Once I met Van der Velden, and he made a very good impression - he reminded me of Eliot's character of Felix Holt, the radical. There is something broad and rough in him which appeals to me very much - something of the roughness of torchon. A man who apparently doesn't seek culture in outward things, but who is inwardly much, very much further than most.

Well, he is a real artist, and I wish I knew him, for I have confidence in him, and I know for sure that I should learn from him. It's not impossible that I shall meet him someday even if it isn't through Van der Weele.

Rappard would have come to see me last Monday, but then he wrote his sister had fallen ill, and he couldn't come. Perhaps he will come this week.

To tell you the truth, my purse is rather empty; it certainly isn't your fault, yet it isn't mine, either - no matter how I contrive, I can't save more, and I need more money than I have to execute some plans. If I started on those things, I should have to give them up in the middle. But it is a melancholy thing to have to say, “I could make such and such a thing if it weren't for the expense.” Then an unsatisfied energy remains, which one should wish to use instead of stifle. But I don't want to complain - I am grateful that I can make progress - though not so vigorously as I should wish. But the English say, “Time is money,” and sometimes I can't help thinking it is hard to see the time pass during which things might have been done if I had had the means.

You will understand what I mean: I should wish to be able to spend more, both on models and on painting materials. Though I do not sell a single one of my studies, I think they are worth the money I spend on them. The studio has become so much better and convenient, but I only have enough steam for “half speed,” and should like to go “full speed.”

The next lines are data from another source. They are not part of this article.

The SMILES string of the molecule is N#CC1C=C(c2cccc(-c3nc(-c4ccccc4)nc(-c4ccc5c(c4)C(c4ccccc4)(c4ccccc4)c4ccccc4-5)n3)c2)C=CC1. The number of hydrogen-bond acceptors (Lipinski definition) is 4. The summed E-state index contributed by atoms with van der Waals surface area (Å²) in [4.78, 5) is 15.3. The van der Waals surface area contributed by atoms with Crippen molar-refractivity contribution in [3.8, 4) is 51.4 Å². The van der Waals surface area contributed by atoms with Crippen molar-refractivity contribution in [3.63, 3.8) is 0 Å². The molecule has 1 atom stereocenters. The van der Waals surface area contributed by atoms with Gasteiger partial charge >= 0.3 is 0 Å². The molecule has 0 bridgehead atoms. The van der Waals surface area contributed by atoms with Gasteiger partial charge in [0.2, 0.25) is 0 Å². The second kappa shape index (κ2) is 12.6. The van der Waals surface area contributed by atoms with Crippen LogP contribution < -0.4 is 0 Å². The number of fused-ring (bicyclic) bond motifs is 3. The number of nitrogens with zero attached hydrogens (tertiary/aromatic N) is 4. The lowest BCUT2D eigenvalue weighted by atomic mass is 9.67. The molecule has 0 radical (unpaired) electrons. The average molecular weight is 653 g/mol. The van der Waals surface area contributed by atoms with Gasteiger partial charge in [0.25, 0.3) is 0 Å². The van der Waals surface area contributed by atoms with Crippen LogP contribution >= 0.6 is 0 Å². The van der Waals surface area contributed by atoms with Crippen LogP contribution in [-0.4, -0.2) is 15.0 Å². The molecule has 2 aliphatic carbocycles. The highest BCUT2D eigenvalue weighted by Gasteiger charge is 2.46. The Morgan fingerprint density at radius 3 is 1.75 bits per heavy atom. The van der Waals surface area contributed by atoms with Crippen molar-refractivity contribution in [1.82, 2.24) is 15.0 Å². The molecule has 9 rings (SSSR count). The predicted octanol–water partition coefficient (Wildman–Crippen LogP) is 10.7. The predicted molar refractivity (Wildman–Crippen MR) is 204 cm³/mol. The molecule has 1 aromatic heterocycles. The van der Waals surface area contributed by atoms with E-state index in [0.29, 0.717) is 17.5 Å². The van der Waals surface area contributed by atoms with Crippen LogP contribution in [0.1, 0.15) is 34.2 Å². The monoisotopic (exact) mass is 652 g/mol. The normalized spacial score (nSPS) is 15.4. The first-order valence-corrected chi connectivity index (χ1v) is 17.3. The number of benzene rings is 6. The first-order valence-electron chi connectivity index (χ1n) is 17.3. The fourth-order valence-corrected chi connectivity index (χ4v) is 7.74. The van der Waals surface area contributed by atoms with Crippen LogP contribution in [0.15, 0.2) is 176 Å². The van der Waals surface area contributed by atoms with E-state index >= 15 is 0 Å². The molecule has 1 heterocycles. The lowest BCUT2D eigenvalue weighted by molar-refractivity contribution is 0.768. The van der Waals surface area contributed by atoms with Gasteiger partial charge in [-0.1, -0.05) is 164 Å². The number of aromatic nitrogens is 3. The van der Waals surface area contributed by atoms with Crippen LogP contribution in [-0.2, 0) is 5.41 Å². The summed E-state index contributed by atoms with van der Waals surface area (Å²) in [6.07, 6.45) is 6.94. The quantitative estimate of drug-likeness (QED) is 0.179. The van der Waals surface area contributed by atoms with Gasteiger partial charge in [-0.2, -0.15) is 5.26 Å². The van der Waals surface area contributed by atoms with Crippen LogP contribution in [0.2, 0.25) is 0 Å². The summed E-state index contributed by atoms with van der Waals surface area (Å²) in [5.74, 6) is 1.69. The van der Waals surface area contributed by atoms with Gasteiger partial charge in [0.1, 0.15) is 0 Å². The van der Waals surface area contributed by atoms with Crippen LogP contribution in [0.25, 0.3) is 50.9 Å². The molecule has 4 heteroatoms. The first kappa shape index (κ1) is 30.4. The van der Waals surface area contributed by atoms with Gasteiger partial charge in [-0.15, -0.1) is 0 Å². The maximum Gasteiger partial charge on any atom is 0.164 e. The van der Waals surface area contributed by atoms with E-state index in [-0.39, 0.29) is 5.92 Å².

I repeat, I do not say this to complain, nor to force you to greater sacrifices - you are really burdened beyond your strength too. But I say it for the sake of a better understanding, and to relieve my mind. For you will understand that I am often full of heavy cares. Well, we must make the best of it, and the things we can't move by force must be undermined by patience.

This week I drew a few reclining figures; some time I shall need figures of corpses or of sick people, men as well as women.

Recently I passed Israëls's house - I have never been inside - the front door was open, as the servant was scrubbing the hall. I saw things hanging in the hall, and do you know what they were? the large Herkomer, “Last Muster, Sunday at Chelsea,” and the photograph of that picture by Roll, “Grève de Charbonniers,” which you perhaps remember I wrote you about at the time [see Letter 238]. I didn't know that there existed a photograph of the “Last Muster.” I possess the large wood engraving of the two principal figures, and the first rough sketch made long before the picture.

Well, adieu, boy, my best wishes for your patient, success in your work.

Yours sincerely, Vincent

At this time, Vincent was 30 year old
Vincent van Gogh. Letter to Theo van Gogh. Written c. 21 & 22 April 1883 in The Hague. Translated by Mrs. Johanna van Gogh-Bonger, edited by Robert Harrison, number 280.